We all take great pride in our gardens. But how do you know that the garden is a safe space for your pets when you let them out? Moreover, how do you keep them from trampling your flower beds and ruining all your hard work? Here are five helpful tips to help you make your garden a haven not only for you but also for your pet.
Choose the Right Plants
Any long-time pet owner will know that there are just some plants that dogs or cats can’t eat. Unfortunately, plenty of these plants can often be found in our gardens or your neighbors’ gardens, and all too often, these plants look great in your garden. It’s definitely a conundrum, making your garden as safe as possible for your pet but not wanting to sacrifice that particular look and scenery that you’re going for. Fortunately, there are some ways you can prevent any poisoning while still preserving the beauty of your garden.
You can keep your favorite flowers, like daffodils and amaryllis, in pots and out of the reach of your dag, such as on a wall shelf, hanging pot, on a pot stand, or fence them off so your dog can’t get in. You can also surround them with prickly bushes, large plants that dogs can’t mess with, or use natural repellent to keep dogs away, such as something with a citrus base (dogs hate citrus). This should be enough to keep them away from flowers that could harm them and prevent them from rooting around in your flowers beds too.
Use Stone to Your Advantage
Dogs can’t dig up any dirt if there’s a stone over it. So use it to your advantage. Set up stone walkways or paths around your garden and in between your flower beds. Just like humans, dogs like to follow a set path, and the reason they go through your flower beds could be because they don’t see any other path anywhere in your garden. Track the way your dog goes through and try to make them a path that ensures that they don’t have to go through your flower beds to get to where they want to go. They’re also less likely to hurt themselves on any detritus lying around if they have safe paths to follow.
Dogs don’t like to be out in the heat just as much as humans do. They might prefer your flower beds or other parts of your garden because it provides shade from the hot afternoon sun when you let them out. You can provide natural shade for your dog to rest under by planting trees. With the help of an experienced arborist, you can decide which trees will look perfect in your garden and give you and your dog the best shade while you nap underneath.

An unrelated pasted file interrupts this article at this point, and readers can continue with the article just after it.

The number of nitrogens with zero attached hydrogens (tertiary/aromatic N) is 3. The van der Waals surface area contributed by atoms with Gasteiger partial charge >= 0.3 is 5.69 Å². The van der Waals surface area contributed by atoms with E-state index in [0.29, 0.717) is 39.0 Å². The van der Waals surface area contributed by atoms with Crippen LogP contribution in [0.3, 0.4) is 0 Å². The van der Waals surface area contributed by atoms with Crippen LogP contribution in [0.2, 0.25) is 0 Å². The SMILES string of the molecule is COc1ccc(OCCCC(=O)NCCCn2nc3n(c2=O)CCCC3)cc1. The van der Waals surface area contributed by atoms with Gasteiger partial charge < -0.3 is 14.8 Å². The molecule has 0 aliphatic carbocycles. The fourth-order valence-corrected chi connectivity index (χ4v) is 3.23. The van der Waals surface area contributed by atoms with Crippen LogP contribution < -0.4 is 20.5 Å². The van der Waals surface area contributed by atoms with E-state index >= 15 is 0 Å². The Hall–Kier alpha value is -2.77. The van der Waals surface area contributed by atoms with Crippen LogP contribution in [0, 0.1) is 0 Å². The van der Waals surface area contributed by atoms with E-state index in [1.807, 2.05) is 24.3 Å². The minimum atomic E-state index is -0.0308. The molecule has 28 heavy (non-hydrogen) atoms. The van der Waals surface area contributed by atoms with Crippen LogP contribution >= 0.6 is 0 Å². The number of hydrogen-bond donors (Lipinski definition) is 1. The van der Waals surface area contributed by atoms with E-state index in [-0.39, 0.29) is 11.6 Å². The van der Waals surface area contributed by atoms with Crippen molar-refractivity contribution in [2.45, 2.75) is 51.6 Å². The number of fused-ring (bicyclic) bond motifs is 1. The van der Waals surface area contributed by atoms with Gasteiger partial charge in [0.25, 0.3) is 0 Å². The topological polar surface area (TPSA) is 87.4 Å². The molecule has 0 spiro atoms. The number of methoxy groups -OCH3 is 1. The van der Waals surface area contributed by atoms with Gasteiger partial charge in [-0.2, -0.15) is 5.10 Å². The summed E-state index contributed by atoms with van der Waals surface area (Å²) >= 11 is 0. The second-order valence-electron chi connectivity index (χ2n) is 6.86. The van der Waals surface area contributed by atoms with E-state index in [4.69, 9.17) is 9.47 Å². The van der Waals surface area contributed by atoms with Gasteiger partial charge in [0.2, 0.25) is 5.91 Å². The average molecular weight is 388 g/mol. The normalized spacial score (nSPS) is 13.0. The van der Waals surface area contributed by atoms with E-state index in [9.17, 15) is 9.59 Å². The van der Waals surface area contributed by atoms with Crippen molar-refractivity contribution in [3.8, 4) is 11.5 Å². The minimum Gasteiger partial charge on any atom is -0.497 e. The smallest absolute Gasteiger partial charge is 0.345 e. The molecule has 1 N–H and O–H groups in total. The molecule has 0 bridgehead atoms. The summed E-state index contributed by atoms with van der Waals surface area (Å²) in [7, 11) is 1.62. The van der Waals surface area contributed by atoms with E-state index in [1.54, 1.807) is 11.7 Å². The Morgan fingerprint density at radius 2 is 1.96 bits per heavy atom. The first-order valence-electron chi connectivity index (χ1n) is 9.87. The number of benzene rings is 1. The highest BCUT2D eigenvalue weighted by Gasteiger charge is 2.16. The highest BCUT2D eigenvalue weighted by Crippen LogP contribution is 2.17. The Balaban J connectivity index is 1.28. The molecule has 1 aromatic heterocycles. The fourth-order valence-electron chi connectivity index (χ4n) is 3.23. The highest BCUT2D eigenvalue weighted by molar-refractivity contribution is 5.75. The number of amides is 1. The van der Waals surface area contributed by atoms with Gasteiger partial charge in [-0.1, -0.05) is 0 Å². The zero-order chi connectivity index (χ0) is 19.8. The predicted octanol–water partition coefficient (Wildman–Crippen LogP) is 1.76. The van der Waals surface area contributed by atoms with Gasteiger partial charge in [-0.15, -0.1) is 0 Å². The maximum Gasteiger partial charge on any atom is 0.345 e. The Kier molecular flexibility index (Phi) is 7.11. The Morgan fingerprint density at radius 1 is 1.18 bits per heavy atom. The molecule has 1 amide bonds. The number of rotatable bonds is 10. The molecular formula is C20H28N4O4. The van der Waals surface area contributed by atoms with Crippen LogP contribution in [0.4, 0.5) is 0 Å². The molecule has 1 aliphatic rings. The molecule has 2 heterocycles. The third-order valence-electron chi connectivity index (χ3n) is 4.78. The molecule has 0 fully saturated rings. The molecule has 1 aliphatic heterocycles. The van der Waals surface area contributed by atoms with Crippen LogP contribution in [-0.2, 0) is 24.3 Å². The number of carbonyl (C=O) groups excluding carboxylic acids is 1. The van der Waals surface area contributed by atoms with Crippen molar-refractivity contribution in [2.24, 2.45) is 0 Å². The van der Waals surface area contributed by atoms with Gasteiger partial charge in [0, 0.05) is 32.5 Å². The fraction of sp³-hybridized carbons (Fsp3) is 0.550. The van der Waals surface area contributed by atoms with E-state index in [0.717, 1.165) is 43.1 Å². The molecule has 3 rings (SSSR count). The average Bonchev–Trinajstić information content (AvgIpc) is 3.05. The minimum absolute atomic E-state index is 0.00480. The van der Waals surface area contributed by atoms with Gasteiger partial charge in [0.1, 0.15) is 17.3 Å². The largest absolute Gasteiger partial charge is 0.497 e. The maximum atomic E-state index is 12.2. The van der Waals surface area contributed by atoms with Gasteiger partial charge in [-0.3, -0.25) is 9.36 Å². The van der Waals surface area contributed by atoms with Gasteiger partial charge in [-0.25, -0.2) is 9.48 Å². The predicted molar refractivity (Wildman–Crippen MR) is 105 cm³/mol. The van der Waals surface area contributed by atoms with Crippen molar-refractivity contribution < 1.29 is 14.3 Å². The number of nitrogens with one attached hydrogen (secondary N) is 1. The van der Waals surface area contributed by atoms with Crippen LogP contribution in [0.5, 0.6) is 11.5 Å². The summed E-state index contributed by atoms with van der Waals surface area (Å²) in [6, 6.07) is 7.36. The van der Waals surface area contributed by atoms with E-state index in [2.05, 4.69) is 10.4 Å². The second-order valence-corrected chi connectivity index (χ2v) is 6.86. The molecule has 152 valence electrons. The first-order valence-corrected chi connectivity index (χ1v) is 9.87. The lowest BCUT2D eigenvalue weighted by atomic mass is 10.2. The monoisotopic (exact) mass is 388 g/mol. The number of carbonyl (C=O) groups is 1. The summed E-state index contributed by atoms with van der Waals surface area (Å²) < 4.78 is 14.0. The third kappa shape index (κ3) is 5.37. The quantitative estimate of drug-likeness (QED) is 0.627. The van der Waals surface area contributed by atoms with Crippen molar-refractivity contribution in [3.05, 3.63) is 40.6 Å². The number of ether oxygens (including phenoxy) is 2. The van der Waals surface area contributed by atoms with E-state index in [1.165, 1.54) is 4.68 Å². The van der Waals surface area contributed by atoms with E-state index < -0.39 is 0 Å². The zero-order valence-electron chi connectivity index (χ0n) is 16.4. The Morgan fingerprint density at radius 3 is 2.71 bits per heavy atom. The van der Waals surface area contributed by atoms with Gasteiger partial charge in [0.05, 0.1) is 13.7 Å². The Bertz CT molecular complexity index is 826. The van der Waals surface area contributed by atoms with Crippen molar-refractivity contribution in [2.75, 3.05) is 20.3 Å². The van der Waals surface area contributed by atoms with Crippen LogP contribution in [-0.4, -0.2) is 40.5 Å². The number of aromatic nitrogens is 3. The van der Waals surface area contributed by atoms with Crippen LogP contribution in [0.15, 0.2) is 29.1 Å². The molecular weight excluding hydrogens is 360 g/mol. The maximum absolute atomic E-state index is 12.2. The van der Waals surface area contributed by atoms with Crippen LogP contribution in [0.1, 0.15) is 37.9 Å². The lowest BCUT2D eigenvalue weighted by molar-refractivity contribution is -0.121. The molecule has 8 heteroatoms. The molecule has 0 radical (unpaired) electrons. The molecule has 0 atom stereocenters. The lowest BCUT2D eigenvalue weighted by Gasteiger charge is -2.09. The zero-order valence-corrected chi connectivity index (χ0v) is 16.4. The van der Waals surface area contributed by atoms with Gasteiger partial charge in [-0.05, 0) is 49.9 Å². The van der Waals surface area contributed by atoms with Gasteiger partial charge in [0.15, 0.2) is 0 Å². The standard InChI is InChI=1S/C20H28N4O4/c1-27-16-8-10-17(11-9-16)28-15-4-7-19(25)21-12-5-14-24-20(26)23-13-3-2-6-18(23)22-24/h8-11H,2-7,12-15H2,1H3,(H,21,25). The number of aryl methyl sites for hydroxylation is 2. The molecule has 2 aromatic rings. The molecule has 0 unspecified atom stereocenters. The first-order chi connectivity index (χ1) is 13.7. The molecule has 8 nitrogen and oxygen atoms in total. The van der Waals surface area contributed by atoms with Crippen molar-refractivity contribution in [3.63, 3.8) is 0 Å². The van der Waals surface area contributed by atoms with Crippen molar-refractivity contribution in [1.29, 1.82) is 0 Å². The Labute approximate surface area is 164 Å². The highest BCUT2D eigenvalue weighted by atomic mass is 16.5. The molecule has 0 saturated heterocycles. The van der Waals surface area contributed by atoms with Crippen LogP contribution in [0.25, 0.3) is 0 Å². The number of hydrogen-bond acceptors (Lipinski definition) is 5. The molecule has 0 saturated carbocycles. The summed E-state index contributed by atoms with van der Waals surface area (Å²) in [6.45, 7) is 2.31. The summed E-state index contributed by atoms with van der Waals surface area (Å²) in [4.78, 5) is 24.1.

Give Them Their Space
If you have a big or energetic dog, you probably let them out to give them space to run around without knocking over any furniture or making a big mess. Your garden should have enough space to allow your dog to run around to their heart’s content. If you can, you can even designate a “playpen” for them, with sand that they can dig up and all their favorite chew toys all in one place. It keeps them away from the flower beds and keeps them happy and content.
Keep All Hazardous Materials Out of Their Reach
It’s not only toxic plants that you should be worrying about. Things like fertilizer, pesticides, and garden tools like rakes, hoes, or shovels can potentially hurt or injure your furry friend. Keep all of these ways out of the reach of your pet, or lock them up in a shed that only you can access. Fertilizers and pesticides can be poisonous to your dog when ingested, just as they would be poisonous to humans. If you’ve recently applied these to your plants, make sure that your dog stays away from these plants and doesn’t get too close.
On the other hand, gardening tools can hurt your pet if they decide to play with them, especially if they have sharp edges. Or your pet might accidentally knock the tools over and hurt themselves. Just as you wouldn’t let a child play with these tools, don’t leave them where your pet can reach them.
Your garden can be a beautiful place to pass the time and relax after a long day. Let it be that same haven for your dog, and make sure that they know that nothing can bring them harm while they’re there.